This creamy Jerusalem artichoke soup, or sunchoke soup, comes with a tasty topping of crispy pork and spicy sauce. It is easy to make, ideal for a light lunch or dinner, and a great starter for special occasions.
Enjoy a creamy Jerusalem artichoke soup topped with crispy bacon or pork belly and a spicy sambal oelek kick. This sunchoke soup recipe combines the earthy sweetness of Jerusalem artichokes with the savory, salty crunch of bacon and a fiery touch of hot sauce. This simple soup is a comforting dish suitable for a family dinner or fine dining; the perfect winter or fall dish.
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🌞What are sunchokes or Jerusalem artichokes?
They are root vegetables, part of the sunflower family. Despite their name, they are not actually globe artichokes, nor are they from Jerusalem. These tasty tubers have a knobby, irregular shape and a thin, light brown skin. Inside, they have a crisp, white flesh with a slightly sweet and nutty flavor reminiscent of artichokes.
These tubers are versatile and can be cooked in various ways, such as roasting, sautéing, boiling, or used raw in salads. Learn How to Roast Jerusalem Artichokes; they make a fantastic side dish for hearty meat dishes.
They are nutritious and rich in fiber, vitamins, and minerals, making them a healthy addition to your diet.
Ingredients for the soup:
- Jerusalem artichokes: You will need about 1 lb/ 450 g. You can typically find them in well-stocked grocery stores, especially during the fall and winter months when sunchokes are in season. They are often sold alongside other root vegetables like potatoes and carrots in the produce section.
- Additionally, you may find them at farmers' markets or specialty food stores that carry a variety of fresh produce. Some online retailers may offer Jerusalem artichokes for purchase and delivery if you cannot find them locally.
- Celeriac and parsley root: Both root vegetables complement the Jerusalem artichoke flavor and texture.
- Sake: A Japanese alcoholic beverage made from fermented rice. It is optional; if you don’t have it, leave it out, but it does add flavor and makes this soup Michelin star-worthy.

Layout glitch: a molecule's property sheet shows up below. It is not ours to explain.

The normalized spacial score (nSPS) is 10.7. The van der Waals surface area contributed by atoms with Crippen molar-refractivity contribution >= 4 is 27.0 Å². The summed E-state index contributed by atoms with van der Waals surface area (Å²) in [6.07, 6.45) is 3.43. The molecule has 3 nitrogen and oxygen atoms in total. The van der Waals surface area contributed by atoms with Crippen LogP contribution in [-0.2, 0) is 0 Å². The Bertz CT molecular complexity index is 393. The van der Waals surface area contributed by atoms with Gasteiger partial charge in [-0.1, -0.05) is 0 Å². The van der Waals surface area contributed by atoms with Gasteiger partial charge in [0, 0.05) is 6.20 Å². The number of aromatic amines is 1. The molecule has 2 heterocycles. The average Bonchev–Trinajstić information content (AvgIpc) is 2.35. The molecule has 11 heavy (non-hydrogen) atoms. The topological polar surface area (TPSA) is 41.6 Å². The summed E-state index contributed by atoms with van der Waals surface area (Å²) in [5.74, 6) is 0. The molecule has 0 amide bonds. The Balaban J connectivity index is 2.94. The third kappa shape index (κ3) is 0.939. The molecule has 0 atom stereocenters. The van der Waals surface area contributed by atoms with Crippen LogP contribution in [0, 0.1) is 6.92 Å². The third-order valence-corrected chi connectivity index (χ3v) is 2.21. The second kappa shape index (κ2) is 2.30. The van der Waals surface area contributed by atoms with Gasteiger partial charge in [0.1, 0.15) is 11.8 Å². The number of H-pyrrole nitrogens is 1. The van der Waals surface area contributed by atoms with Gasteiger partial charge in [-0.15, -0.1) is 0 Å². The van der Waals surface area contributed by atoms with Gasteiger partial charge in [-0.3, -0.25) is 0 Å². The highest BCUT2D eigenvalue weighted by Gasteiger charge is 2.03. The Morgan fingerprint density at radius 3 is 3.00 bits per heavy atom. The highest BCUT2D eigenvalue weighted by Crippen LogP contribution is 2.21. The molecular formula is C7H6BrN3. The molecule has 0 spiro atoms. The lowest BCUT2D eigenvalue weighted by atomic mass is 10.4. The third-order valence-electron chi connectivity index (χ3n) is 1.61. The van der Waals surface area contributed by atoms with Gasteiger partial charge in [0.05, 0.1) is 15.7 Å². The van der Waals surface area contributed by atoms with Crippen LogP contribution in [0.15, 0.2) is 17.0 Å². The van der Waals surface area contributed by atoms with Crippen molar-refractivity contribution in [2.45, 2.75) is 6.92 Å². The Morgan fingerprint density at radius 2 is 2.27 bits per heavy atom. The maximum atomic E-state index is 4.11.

- Fennel seeds are tiny, aromatic seeds harvested from the fennel plant. They have a sweet, licorice-like flavor and are commonly used as a spice in cooking and for their digestive properties. I love using them in cooking; they add tons of flavor to any dish.
- Other ingredients for the soup: Onion, leek, vegetable stock or broth, freshly squeezed lemon juice, olive oil, fine sea salt, and ground black pepper.
Ingredients for the topping:
- Diced pork belly. Alternatively, you can use diced pancetta or bacon cubes. Although there are slight differences between these three products, you can use any of them for the topping. If they are not already diced when you buy them, chop them into small pieces yourself.
- Sambal oelek: A spicy Indonesian condiment made from chili peppers, vinegar, and salt. It has a bold, fiery flavor and is commonly used as a chili paste or sauce to add heat to dishes. Alternatively, sriracha sauce or any other hot sauce can also work as substitutes, although they may have slightly different flavors.
- Pickled green peppercorns for extra flavor are unripe green peppercorns preserved in vinegar, offering a tangy taste with mild heat. They can be found in jars in the condiment or gourmet section of grocery stores or specialty food stores.
- Other ingredients for the topping: Olive oil, onion, and ginger.
See the recipe card for full information on ingredients and quantities.
👩🏻🍳How to make Jerusalem artichoke soup?
Make the soup:
Step #1: Clean, peel, and chop the sunchokes, onion, leek, celeriac, and parsley root.
Step #2: Sauté the vegetables in olive oil in a soup pot until golden and softer. Add the fennel seeds and stir shortly.
Step #3: Add sake and vegetable broth and cook until the vegetables are soft (15-20 minutes, but check).
Step #4: Blend the soup with a stick blender and adjust the taste with a pinch of salt, pepper, and lemon juice. Add the juice one tablespoon at a time.
Make the topping:
Step #5: Sauté the onions until translucent in the remaining olive oil.
Step #6: Add bacon and ginger and cook until the onions are soft and the pork slightly crispy and golden brown. Add Sambal Oelek and the green peppercorns to taste.
Pork belly: The soup comes originally with a pork belly topping. For a leaner version, you can replace them with diced pancetta or bacon cubes.